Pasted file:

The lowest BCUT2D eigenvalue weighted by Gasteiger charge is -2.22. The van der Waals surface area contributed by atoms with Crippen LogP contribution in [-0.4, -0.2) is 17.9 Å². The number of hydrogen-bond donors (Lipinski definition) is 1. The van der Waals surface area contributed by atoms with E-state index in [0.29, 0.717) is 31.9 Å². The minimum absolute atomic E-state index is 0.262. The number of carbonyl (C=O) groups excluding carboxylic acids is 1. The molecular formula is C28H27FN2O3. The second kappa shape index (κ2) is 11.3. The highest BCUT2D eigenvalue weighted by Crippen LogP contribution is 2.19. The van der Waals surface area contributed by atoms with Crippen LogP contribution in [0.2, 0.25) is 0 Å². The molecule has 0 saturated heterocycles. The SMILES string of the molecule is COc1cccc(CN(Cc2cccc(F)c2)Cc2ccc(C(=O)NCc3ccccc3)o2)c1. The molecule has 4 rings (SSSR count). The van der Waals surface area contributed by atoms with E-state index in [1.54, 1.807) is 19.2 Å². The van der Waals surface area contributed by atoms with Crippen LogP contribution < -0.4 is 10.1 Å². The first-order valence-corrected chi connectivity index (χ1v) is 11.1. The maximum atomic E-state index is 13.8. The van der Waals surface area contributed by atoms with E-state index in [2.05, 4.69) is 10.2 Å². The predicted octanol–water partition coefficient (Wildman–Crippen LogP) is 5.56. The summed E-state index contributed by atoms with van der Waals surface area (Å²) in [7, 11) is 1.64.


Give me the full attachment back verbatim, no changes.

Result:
The lowest BCUT2D eigenvalue weighted by Gasteiger charge is -2.22. The van der Waals surface area contributed by atoms with Crippen LogP contribution in [-0.4, -0.2) is 17.9 Å². The number of hydrogen-bond donors (Lipinski definition) is 1. The van der Waals surface area contributed by atoms with E-state index in [0.29, 0.717) is 31.9 Å². The minimum absolute atomic E-state index is 0.262. The number of carbonyl (C=O) groups excluding carboxylic acids is 1. The molecular formula is C28H27FN2O3. The second kappa shape index (κ2) is 11.3. The highest BCUT2D eigenvalue weighted by Crippen LogP contribution is 2.19. The van der Waals surface area contributed by atoms with Crippen LogP contribution in [0.2, 0.25) is 0 Å². The molecule has 0 saturated heterocycles. The SMILES string of the molecule is COc1cccc(CN(Cc2cccc(F)c2)Cc2ccc(C(=O)NCc3ccccc3)o2)c1. The molecule has 4 rings (SSSR count). The van der Waals surface area contributed by atoms with E-state index in [1.54, 1.807) is 19.2 Å². The van der Waals surface area contributed by atoms with Crippen LogP contribution < -0.4 is 10.1 Å². The first-order valence-corrected chi connectivity index (χ1v) is 11.1. The maximum atomic E-state index is 13.8. The van der Waals surface area contributed by atoms with E-state index in [2.05, 4.69) is 10.2 Å². The predicted octanol–water partition coefficient (Wildman–Crippen LogP) is 5.56. The summed E-state index contributed by atoms with van der Waals surface area (Å²) in [7, 11) is 1.64.